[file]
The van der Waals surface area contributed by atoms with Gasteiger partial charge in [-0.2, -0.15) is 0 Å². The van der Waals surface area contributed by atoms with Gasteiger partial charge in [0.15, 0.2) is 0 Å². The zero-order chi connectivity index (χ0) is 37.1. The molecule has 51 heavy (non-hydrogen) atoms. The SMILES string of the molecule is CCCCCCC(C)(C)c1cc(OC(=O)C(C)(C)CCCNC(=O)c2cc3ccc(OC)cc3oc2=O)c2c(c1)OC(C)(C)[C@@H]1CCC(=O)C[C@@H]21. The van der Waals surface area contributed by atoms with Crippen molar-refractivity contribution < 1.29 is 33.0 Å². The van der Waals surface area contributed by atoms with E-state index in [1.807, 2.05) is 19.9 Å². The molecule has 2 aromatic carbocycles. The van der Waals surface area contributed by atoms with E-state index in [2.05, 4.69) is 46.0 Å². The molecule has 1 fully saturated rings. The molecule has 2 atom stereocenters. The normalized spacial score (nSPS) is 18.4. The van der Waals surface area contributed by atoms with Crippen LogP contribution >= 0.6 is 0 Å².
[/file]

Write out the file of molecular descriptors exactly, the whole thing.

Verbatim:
The van der Waals surface area contributed by atoms with Gasteiger partial charge in [-0.2, -0.15) is 0 Å². The van der Waals surface area contributed by atoms with Gasteiger partial charge in [0.15, 0.2) is 0 Å². The zero-order chi connectivity index (χ0) is 37.1. The molecule has 51 heavy (non-hydrogen) atoms. The SMILES string of the molecule is CCCCCCC(C)(C)c1cc(OC(=O)C(C)(C)CCCNC(=O)c2cc3ccc(OC)cc3oc2=O)c2c(c1)OC(C)(C)[C@@H]1CCC(=O)C[C@@H]21. The van der Waals surface area contributed by atoms with Crippen molar-refractivity contribution < 1.29 is 33.0 Å². The van der Waals surface area contributed by atoms with E-state index in [1.807, 2.05) is 19.9 Å². The molecule has 2 aromatic carbocycles. The van der Waals surface area contributed by atoms with E-state index in [2.05, 4.69) is 46.0 Å². The molecule has 1 fully saturated rings. The molecule has 2 atom stereocenters. The normalized spacial score (nSPS) is 18.4. The van der Waals surface area contributed by atoms with Crippen LogP contribution >= 0.6 is 0 Å².